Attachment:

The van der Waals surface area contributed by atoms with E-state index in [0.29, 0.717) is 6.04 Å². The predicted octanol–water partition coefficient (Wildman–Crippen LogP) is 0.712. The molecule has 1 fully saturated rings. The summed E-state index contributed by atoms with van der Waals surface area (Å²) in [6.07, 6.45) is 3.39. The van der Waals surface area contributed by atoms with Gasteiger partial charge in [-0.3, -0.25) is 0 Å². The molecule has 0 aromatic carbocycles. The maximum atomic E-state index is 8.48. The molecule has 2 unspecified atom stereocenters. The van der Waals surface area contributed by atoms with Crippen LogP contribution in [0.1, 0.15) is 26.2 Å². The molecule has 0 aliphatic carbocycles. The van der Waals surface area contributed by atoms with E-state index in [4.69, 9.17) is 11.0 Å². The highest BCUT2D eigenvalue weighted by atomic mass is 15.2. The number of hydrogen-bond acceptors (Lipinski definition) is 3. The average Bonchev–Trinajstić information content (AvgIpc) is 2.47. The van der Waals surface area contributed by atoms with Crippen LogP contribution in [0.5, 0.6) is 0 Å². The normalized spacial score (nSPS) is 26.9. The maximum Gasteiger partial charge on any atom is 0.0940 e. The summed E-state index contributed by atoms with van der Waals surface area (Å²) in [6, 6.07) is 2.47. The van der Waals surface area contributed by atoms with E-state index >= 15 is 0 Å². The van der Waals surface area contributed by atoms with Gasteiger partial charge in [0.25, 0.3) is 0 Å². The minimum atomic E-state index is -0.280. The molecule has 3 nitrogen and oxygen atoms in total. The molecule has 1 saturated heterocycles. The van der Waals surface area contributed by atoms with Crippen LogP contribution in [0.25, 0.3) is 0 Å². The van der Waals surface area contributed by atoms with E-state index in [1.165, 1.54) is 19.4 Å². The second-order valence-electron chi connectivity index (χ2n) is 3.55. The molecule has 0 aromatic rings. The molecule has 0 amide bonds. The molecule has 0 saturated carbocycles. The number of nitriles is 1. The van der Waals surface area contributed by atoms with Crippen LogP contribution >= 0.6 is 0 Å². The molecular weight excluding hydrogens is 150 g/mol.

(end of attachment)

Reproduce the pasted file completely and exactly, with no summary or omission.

The van der Waals surface area contributed by atoms with E-state index in [0.29, 0.717) is 6.04 Å². The predicted octanol–water partition coefficient (Wildman–Crippen LogP) is 0.712. The molecule has 1 fully saturated rings. The summed E-state index contributed by atoms with van der Waals surface area (Å²) in [6.07, 6.45) is 3.39. The van der Waals surface area contributed by atoms with Gasteiger partial charge in [-0.3, -0.25) is 0 Å². The molecule has 0 aromatic carbocycles. The maximum atomic E-state index is 8.48. The molecule has 2 unspecified atom stereocenters. The van der Waals surface area contributed by atoms with Crippen LogP contribution in [0.1, 0.15) is 26.2 Å². The molecule has 0 aliphatic carbocycles. The van der Waals surface area contributed by atoms with E-state index in [4.69, 9.17) is 11.0 Å². The highest BCUT2D eigenvalue weighted by atomic mass is 15.2. The number of hydrogen-bond acceptors (Lipinski definition) is 3. The average Bonchev–Trinajstić information content (AvgIpc) is 2.47. The van der Waals surface area contributed by atoms with Crippen LogP contribution in [0.5, 0.6) is 0 Å². The normalized spacial score (nSPS) is 26.9. The maximum Gasteiger partial charge on any atom is 0.0940 e. The summed E-state index contributed by atoms with van der Waals surface area (Å²) in [6, 6.07) is 2.47. The van der Waals surface area contributed by atoms with E-state index >= 15 is 0 Å². The van der Waals surface area contributed by atoms with Gasteiger partial charge in [0.25, 0.3) is 0 Å². The minimum atomic E-state index is -0.280. The molecule has 3 nitrogen and oxygen atoms in total. The molecule has 1 saturated heterocycles. The van der Waals surface area contributed by atoms with Crippen LogP contribution in [0.25, 0.3) is 0 Å². The van der Waals surface area contributed by atoms with E-state index in [1.165, 1.54) is 19.4 Å². The second-order valence-electron chi connectivity index (χ2n) is 3.55. The molecule has 0 aromatic rings. The molecule has 0 amide bonds. The molecule has 0 saturated carbocycles. The number of nitriles is 1. The van der Waals surface area contributed by atoms with Crippen LogP contribution >= 0.6 is 0 Å². The molecular weight excluding hydrogens is 150 g/mol.